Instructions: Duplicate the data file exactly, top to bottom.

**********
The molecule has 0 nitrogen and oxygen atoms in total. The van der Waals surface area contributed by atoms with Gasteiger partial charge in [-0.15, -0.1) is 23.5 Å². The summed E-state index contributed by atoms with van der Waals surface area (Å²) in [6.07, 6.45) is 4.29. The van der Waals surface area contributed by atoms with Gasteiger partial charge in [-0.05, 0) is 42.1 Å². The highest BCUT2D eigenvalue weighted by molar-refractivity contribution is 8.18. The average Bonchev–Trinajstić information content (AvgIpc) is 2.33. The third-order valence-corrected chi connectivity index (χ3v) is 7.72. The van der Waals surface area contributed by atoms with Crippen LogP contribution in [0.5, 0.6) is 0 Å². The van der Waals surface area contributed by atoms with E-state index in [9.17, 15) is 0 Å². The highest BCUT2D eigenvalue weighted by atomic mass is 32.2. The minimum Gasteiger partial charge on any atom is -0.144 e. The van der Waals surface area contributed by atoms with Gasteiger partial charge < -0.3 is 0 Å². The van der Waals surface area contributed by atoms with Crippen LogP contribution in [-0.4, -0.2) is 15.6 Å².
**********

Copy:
The molecule has 0 nitrogen and oxygen atoms in total. The van der Waals surface area contributed by atoms with Gasteiger partial charge in [-0.15, -0.1) is 23.5 Å². The summed E-state index contributed by atoms with van der Waals surface area (Å²) in [6.07, 6.45) is 4.29. The van der Waals surface area contributed by atoms with Gasteiger partial charge in [-0.05, 0) is 42.1 Å². The highest BCUT2D eigenvalue weighted by molar-refractivity contribution is 8.18. The average Bonchev–Trinajstić information content (AvgIpc) is 2.33. The third-order valence-corrected chi connectivity index (χ3v) is 7.72. The van der Waals surface area contributed by atoms with Crippen LogP contribution in [0.5, 0.6) is 0 Å². The van der Waals surface area contributed by atoms with E-state index in [9.17, 15) is 0 Å². The highest BCUT2D eigenvalue weighted by atomic mass is 32.2. The minimum Gasteiger partial charge on any atom is -0.144 e. The van der Waals surface area contributed by atoms with Gasteiger partial charge < -0.3 is 0 Å². The van der Waals surface area contributed by atoms with Crippen LogP contribution in [-0.4, -0.2) is 15.6 Å².